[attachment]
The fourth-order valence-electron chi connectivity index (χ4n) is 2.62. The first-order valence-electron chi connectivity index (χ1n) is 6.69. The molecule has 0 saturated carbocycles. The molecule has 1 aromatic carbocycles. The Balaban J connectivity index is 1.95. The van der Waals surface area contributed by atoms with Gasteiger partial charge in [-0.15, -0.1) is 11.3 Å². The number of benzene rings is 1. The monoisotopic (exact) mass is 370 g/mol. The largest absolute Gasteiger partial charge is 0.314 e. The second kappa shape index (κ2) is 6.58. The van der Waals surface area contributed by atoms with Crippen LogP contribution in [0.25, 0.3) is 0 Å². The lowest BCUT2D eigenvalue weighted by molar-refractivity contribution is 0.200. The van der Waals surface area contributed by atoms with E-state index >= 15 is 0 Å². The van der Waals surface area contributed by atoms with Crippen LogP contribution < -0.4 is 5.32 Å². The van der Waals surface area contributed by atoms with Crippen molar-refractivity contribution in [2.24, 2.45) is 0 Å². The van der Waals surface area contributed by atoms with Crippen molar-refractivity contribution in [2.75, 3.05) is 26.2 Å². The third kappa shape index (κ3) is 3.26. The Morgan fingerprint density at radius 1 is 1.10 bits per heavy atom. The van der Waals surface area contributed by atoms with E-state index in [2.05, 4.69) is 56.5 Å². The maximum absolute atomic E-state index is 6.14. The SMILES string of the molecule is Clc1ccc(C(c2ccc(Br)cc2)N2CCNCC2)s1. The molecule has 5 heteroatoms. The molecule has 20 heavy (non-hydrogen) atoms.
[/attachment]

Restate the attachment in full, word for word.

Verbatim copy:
The fourth-order valence-electron chi connectivity index (χ4n) is 2.62. The first-order valence-electron chi connectivity index (χ1n) is 6.69. The molecule has 0 saturated carbocycles. The molecule has 1 aromatic carbocycles. The Balaban J connectivity index is 1.95. The van der Waals surface area contributed by atoms with Gasteiger partial charge in [-0.15, -0.1) is 11.3 Å². The number of benzene rings is 1. The monoisotopic (exact) mass is 370 g/mol. The largest absolute Gasteiger partial charge is 0.314 e. The second kappa shape index (κ2) is 6.58. The van der Waals surface area contributed by atoms with Crippen LogP contribution in [0.25, 0.3) is 0 Å². The lowest BCUT2D eigenvalue weighted by molar-refractivity contribution is 0.200. The van der Waals surface area contributed by atoms with E-state index >= 15 is 0 Å². The van der Waals surface area contributed by atoms with Crippen LogP contribution < -0.4 is 5.32 Å². The van der Waals surface area contributed by atoms with Crippen molar-refractivity contribution in [2.24, 2.45) is 0 Å². The van der Waals surface area contributed by atoms with Crippen molar-refractivity contribution in [2.75, 3.05) is 26.2 Å². The third kappa shape index (κ3) is 3.26. The Morgan fingerprint density at radius 1 is 1.10 bits per heavy atom. The van der Waals surface area contributed by atoms with E-state index in [2.05, 4.69) is 56.5 Å². The maximum absolute atomic E-state index is 6.14. The SMILES string of the molecule is Clc1ccc(C(c2ccc(Br)cc2)N2CCNCC2)s1. The molecule has 5 heteroatoms. The molecule has 20 heavy (non-hydrogen) atoms.